A strategic approach towards maximizing farm productivity to increase profitability is the Integrated Farming System. The main goal of Integrated Farming is for crop & livestock production to complement each other which in turn produces organic food of higher quality while concurrently producing organic manure, ultimately reducing farm waste & maximizing production.
For example, at Hastom, we practice Integrated Farming through cashew farming, cattle rearing, bee-keeping & legume/cereal crop cultivation. While a single bee hive can produce an average of 5 – 50 litres annually, which sells for an average of ₦3,000 per litre, the bees also increase pollination of cashew trees boosting harvest to generate an average of $1,000 annually; on the other hand, maize grains & stalk as well as groundnut fodder are fed to our cattle as part of their diet and their waste in-turn used to fertilize our soil as they control weeding by grazing on our farm.
Raising fish alongside poultry & cultivating vegetables is also another example of integrated farming. The waste from your poultry can be used as fish food and water waste from your fish pond can be used to fertilize your vegetable farm.
If you are looking for ways to maximize profitability on your farmland, then, Integrated Farming is a guaranteed farming system to try out. Some advantages of Integrated farming are listed below:
- An integrated farming system ensures a continuous inflow of revenue all year round. This means that within a year it will always be possible to earn from different farm harvests in different seasons, as long as you choose the right crop & livestock combination so that there are little to no idle periods.
- Integrated farming helps minimizing input and maximizing output through strategic use of farm produce & waste which ordinarily may have no use to a monocropping farming system.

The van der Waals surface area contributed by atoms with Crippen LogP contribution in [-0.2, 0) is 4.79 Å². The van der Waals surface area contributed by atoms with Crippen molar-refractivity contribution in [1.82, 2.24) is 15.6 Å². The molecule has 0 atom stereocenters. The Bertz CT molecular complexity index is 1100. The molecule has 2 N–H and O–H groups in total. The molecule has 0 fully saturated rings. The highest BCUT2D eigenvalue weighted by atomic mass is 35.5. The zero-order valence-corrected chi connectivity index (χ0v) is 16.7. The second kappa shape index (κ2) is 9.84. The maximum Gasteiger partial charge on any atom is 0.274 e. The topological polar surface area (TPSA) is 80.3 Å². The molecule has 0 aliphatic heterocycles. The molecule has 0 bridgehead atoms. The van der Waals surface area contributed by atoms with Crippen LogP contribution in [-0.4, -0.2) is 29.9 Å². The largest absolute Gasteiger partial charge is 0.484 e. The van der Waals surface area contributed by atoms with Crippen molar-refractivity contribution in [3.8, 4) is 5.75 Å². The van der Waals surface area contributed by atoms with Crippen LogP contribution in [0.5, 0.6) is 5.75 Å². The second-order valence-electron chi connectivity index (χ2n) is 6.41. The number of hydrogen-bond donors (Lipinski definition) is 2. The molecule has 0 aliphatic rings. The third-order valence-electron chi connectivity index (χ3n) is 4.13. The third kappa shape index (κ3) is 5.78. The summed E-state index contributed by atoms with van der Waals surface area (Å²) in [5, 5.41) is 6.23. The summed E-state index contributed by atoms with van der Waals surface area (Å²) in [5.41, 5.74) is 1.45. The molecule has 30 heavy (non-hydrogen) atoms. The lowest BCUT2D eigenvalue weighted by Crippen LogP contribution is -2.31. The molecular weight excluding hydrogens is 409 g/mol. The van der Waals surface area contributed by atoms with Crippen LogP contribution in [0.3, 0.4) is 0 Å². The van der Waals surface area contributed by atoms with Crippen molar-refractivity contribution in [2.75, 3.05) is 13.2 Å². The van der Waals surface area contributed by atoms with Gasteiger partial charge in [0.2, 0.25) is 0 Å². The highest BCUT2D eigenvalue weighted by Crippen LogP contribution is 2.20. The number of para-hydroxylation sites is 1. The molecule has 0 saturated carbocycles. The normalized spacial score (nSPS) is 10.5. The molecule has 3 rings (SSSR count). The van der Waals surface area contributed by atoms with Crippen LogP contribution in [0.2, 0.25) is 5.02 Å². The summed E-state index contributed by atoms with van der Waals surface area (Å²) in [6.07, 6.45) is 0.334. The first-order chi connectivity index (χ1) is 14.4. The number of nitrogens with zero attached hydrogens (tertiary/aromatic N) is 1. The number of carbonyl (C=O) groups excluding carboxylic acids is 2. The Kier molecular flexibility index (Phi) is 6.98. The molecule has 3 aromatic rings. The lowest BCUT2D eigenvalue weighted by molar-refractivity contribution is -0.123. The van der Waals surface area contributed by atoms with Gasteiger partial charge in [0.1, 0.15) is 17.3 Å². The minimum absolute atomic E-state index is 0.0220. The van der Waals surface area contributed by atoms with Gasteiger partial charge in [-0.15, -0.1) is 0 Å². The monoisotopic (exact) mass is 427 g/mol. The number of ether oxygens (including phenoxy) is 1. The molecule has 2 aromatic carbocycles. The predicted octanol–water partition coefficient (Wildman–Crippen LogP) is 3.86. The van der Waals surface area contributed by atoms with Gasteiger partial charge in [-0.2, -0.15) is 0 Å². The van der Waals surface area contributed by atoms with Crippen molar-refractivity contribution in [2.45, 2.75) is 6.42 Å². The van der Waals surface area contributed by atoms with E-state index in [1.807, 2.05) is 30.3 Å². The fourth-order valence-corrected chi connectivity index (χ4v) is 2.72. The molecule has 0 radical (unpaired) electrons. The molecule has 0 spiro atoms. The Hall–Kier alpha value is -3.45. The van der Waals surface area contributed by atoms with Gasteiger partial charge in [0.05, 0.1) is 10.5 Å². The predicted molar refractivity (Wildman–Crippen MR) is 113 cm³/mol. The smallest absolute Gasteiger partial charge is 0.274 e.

- This method increases agricultural productivity and is completely safe & environmentally friendly. The amount of waste is kept to a minimum. In such an environment, there is less rotting waste and less pollution compared to other production methods.
- Integrated farming demonstrates a diversification of farm investment. This ensures the farm is relatively safe in the event that one of the farming operations does not entirely perform as expected.
While the advantages of Integrated Farming outweigh the disadvantages, it’s particularly important to also take note of the drawbacks and how to effectively manage it, some of the disadvantages are;
- Need for utmost farm management practice. When planning to have multiple streams of benefits, one should also be prepared to bear double responsibility as all the different spheres the farmer chooses to combine will have their own farm management practice.
- Not all plants, animals can be mixed. The combination of birds, pigs and fish on farms can lead to outbreaks of diseases such as influenza. Humans can contract some of these diseases, and viral cleavage leads to fatal and incurable diseases. Also, certain crops are toxic and cannot be grown for use as feed for certain animals, poultry, or fish.
To a large extent, Integrated Farming satisfies the major goal of commercial farming which is the minimization of cost (input & resources) and maximization of revenue (farm harvest).
Understanding the technicalities of the IFS can be overwhelming to individuals with little to no agricultural experience, however, with a hands-on approach that ensures the best from your farm, our team will make use of our experience & knowledge in agribusiness to set up a profitable farm investment on your behalf.